business team standingMany organizations these days collect customer data left and right. Gathering the data is not a challenge. Deriving meaning from that data and putting it to use, now that’s a challenge for many, but it’s one email marketers must overcome.

In a thought-provoking article on data published in Chief Content Officer magazine, Robert Rose points out that Big Data can be a big problem if you can’t put it to the use for which its intended, meaning developing more targeted marketing and messages, the kind that will deepen your relationships with your customers. He also points out that marketers should move beyond using that data solely for increasing sales and use it for deepening customer relationships too.

That’s where technology can give email marketers a big boost. Email can be hyper targeted and relevant, unlike any other marketing channel. All you need is email content driven by data.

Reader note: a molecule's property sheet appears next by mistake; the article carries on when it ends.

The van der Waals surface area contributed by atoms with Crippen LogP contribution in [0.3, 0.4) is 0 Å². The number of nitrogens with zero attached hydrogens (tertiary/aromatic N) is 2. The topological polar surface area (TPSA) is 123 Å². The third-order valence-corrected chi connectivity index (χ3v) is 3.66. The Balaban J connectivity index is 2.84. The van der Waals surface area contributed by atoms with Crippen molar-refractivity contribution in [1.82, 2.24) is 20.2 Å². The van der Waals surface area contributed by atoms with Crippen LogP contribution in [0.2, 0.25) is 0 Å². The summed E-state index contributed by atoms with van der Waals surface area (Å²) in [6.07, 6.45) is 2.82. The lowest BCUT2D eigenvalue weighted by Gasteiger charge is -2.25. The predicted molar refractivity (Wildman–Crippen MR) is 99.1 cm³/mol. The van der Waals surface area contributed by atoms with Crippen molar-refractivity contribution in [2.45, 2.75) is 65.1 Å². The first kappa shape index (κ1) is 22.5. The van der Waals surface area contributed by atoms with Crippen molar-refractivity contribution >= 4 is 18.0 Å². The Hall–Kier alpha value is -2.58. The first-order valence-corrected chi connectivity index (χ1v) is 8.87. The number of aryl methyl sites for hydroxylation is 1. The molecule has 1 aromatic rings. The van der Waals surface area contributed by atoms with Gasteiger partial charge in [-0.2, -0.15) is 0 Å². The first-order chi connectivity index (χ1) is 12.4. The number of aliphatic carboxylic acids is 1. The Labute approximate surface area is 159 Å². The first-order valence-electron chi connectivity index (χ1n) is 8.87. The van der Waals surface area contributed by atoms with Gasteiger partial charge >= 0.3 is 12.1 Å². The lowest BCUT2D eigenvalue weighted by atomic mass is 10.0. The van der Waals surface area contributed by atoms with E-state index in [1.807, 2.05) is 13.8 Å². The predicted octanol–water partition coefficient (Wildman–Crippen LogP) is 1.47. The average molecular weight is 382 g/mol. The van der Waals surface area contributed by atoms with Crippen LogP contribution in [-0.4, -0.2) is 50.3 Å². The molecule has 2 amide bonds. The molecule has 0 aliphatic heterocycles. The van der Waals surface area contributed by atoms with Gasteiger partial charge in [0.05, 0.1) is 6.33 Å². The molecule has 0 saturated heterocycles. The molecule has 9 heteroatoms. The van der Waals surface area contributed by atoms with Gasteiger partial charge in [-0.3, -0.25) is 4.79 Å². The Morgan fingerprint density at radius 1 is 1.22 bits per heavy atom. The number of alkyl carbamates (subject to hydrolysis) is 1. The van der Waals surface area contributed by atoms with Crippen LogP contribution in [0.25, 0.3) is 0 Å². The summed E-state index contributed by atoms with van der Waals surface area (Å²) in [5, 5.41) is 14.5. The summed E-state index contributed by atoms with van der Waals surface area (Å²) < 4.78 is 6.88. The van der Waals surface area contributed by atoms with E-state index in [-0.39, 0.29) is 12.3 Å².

What is data-driven email content? Simply email delivered to a recipient based on the behavior of or what we know about that recipient.

At its most basic level, data-driven email content would be the welcome email. It is sent to a subscriber after they sign up for emails. The signup is the targeting behavior. Another example is the order confirmation email, delivered after a customer places an online order.

But data-driven email messages can get much more targeted. And that doesn’t come from simply collecting data. It comes from deriving meaning from that data. If you can’t make sense of your data, it doesn’t matter how much you have.

To make Big Data small again, avoid collecting data for data’s sake and overcome the two biggest hindrances you’ll likely face as you strive to make that data usable:

  1. Silos of information that aren’t integrated and informing each other
  2. A lack of strategy for collecting, analyzing and using data

Overcoming data silos
In his article on Big Data cited above, Rose states: